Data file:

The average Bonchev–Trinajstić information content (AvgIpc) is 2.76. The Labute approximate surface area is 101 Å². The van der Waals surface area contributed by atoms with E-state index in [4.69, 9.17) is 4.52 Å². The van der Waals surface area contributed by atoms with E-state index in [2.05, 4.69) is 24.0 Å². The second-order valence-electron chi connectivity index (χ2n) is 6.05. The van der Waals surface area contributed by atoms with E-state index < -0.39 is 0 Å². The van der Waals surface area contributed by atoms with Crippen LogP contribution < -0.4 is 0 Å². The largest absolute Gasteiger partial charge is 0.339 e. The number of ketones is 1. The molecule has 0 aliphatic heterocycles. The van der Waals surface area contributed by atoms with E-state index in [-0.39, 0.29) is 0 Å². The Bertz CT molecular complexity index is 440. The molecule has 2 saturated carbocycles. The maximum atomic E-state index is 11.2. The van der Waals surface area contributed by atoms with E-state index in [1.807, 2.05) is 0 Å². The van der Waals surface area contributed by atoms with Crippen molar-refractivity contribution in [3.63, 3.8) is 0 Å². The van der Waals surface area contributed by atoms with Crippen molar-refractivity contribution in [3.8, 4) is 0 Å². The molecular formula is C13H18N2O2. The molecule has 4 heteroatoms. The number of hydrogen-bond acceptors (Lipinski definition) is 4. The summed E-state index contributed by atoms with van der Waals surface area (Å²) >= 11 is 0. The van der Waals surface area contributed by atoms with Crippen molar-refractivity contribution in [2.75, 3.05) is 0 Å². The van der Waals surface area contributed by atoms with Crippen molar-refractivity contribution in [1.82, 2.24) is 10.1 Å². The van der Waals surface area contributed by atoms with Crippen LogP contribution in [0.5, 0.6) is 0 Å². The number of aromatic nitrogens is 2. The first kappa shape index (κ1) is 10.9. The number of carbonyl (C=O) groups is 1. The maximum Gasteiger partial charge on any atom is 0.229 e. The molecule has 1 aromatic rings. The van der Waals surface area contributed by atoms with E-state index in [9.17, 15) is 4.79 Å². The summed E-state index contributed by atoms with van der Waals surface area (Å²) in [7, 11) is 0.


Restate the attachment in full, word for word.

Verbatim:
The average Bonchev–Trinajstić information content (AvgIpc) is 2.76. The Labute approximate surface area is 101 Å². The van der Waals surface area contributed by atoms with E-state index in [4.69, 9.17) is 4.52 Å². The van der Waals surface area contributed by atoms with E-state index in [2.05, 4.69) is 24.0 Å². The second-order valence-electron chi connectivity index (χ2n) is 6.05. The van der Waals surface area contributed by atoms with E-state index < -0.39 is 0 Å². The van der Waals surface area contributed by atoms with Crippen LogP contribution < -0.4 is 0 Å². The largest absolute Gasteiger partial charge is 0.339 e. The number of ketones is 1. The molecule has 0 aliphatic heterocycles. The van der Waals surface area contributed by atoms with E-state index in [-0.39, 0.29) is 0 Å². The Bertz CT molecular complexity index is 440. The molecule has 2 saturated carbocycles. The maximum atomic E-state index is 11.2. The van der Waals surface area contributed by atoms with E-state index in [1.807, 2.05) is 0 Å². The van der Waals surface area contributed by atoms with Crippen molar-refractivity contribution in [3.63, 3.8) is 0 Å². The van der Waals surface area contributed by atoms with Crippen molar-refractivity contribution in [3.8, 4) is 0 Å². The molecular formula is C13H18N2O2. The molecule has 4 heteroatoms. The number of hydrogen-bond acceptors (Lipinski definition) is 4. The summed E-state index contributed by atoms with van der Waals surface area (Å²) >= 11 is 0. The van der Waals surface area contributed by atoms with Crippen molar-refractivity contribution in [2.75, 3.05) is 0 Å². The van der Waals surface area contributed by atoms with Crippen molar-refractivity contribution in [1.82, 2.24) is 10.1 Å². The van der Waals surface area contributed by atoms with Crippen LogP contribution in [0.5, 0.6) is 0 Å². The number of aromatic nitrogens is 2. The first kappa shape index (κ1) is 10.9. The number of carbonyl (C=O) groups is 1. The maximum Gasteiger partial charge on any atom is 0.229 e. The molecule has 1 aromatic rings. The van der Waals surface area contributed by atoms with E-state index in [9.17, 15) is 4.79 Å². The summed E-state index contributed by atoms with van der Waals surface area (Å²) in [7, 11) is 0.